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Mark Zuckerberg probably doesn’t want you to know who the fastest growing group of Facebook users is: “Senior citizens in the US are the fastest growing group of Facebook users, nearly doubling in numbers between 2012 and 2019, a vast shift from the platform’s beginnings as a service for college students. New data from the Pew Research Center shows that 37 percent of the ‘Silent’ generation, those born before 1945, are now on Facebook, compared to 21 percent in 2012. Baby Boomers are also increasingly on Facebook: 43 percent of the generation were on in 2012, whereas 60 percent have accounts in 2019. The numbers of Millennials and Gen-Xers on the platform, meanwhile, have kept relatively steady.”
California went ahead and passed its contractor law and now confusion reigns: “After months of bickering over who would be covered by a landmark bill meant to protect workers, California legislators passed legislation on Wednesday that could help hundreds of thousands of independent contractors become employees and earn a minimum wage, overtime pay and other benefits. But even before California’s governor, Gavin Newsom, had signed it into law, the battle over who would be covered flared up again. Uber, one of the main targets of the legislation, declared that the law’s key provisions would not apply to its drivers, setting off a debate that could have wide economic ramifications for businesses and workers alike in California, and potentially well beyond as lawmakers in other states seek to make similar changes. ‘California sets off a chain reaction,’ said Dan Ives, a managing director of equity research at Wedbush who tracks the ride-hailing industry. ‘The worry is that the wildfire spreads.’
“In California, religious groups said they feared that small churches and synagogues would not be able to afford making pastors and rabbis employees. Winemakers and franchise owners said they were worried they could be ensnared by the law, too. Even some of the contractors for the app-based businesses that have been at the center of this debate said the change could hurt them if companies like Uber, Lyft and DoorDash decided to restrict how often they could work or cut them off entirely.”
The FTC has begun interviewing scores of third-party merchants who sell on Amazon: “[According to three of those merchants,] all were asked what percentage of revenue their businesses derive from Amazon versus other online marketplaces like Walmart Inc. and EBay Inc., suggesting regulators are skeptical about Amazon’s claims that shoppers and suppliers have real alternatives to the Seattle-based company.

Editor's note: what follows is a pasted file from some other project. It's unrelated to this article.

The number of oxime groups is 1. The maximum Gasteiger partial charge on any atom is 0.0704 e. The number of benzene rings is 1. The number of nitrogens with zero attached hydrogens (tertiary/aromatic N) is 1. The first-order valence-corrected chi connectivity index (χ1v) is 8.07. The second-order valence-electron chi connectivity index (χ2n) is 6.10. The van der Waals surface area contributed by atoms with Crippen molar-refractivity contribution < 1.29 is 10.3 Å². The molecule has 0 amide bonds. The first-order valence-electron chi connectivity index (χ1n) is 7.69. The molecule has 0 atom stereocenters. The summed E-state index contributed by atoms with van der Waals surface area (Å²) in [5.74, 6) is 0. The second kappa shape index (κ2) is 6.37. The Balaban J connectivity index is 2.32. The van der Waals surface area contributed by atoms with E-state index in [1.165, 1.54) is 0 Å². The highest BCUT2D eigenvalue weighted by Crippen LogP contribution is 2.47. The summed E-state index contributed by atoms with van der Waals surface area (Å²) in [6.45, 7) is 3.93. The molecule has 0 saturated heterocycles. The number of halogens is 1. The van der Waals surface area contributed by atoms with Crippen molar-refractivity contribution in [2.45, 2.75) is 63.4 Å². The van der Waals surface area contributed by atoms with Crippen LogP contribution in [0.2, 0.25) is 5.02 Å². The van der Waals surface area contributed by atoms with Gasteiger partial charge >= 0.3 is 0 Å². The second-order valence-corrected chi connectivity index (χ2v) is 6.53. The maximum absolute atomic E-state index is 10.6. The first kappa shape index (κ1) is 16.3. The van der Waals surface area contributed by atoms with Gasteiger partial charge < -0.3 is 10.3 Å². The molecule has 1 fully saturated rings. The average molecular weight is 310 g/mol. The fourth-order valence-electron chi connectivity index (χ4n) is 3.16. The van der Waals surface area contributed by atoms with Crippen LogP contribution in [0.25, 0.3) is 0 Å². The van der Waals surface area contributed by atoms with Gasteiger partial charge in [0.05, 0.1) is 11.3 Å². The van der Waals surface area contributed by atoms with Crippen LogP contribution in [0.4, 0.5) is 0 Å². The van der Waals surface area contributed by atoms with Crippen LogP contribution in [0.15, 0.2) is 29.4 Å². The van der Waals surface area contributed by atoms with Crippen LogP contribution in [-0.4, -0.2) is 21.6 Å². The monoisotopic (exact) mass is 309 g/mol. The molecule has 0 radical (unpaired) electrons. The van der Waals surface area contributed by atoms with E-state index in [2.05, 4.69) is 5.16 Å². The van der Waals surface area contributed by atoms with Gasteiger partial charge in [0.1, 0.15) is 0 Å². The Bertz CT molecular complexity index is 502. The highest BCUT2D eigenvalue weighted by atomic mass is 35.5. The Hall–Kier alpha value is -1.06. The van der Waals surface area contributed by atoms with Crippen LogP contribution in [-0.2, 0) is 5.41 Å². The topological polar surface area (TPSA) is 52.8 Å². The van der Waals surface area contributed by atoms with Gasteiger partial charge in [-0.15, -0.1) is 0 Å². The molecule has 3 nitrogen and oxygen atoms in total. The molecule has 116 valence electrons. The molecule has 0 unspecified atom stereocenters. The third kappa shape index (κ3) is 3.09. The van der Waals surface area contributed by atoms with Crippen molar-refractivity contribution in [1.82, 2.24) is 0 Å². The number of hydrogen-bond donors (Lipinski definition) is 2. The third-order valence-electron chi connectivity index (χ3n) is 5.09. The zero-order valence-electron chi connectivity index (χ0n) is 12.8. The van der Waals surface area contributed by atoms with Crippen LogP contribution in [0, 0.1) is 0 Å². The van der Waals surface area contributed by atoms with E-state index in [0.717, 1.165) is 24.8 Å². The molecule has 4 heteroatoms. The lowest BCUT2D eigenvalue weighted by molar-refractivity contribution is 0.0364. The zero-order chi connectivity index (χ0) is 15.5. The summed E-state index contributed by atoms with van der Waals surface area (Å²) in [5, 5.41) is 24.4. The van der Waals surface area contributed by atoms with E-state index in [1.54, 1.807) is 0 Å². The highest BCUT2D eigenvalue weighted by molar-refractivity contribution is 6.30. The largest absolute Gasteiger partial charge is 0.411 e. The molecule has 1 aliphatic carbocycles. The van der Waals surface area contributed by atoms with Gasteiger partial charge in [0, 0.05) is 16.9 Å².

“Some merchants fear incurring Amazon’s wrath by cooperating with the agency. One who spoke with an FTC attorney said he was assured the conversation would be confidential unless it led to an official complaint against Amazon or the transcript was subpoenaed by Congress. … Desperation prompted merchant [Jaivan] Karnani to contact the agency to report his difficulties selling video games and electronics on the site. Karnani told investigators he lost 10 percent of his sales after Apple and Amazon reached an agreement last year to limit who could sell Apple products on the site.”
There are now several Shazam-for-art apps: “Magnus is part of a wave of smartphone apps trying to catalog the physical world as a way of providing instantaneous information about songs or clothes or plants or paintings. First came Shazam, an app that allows users to record a few seconds of a song and instantly identifies it. Shazam’s wild success—it boasts more than a billion downloads and 20 million uses daily, and was purchased by Apple for a reported $400 million last year—has spawned endless imitations. There is Shazam for plants or Shazam for clothes and now, Shazam, for art. The art-oriented apps harness image recognition technology, each with a particular twist.
“Magnus has built a database of more than 10 million images of art, mostly crowdsourced, and aims to help prospective art buyers navigate the notoriously information-lite arena of galleries and fairs. Other apps are geared toward museumgoers: Smartify, for example, takes an educational approach, teaming up with museums and sometimes galleries to upload digitized versions of their collections, wall texts, and information about artists.”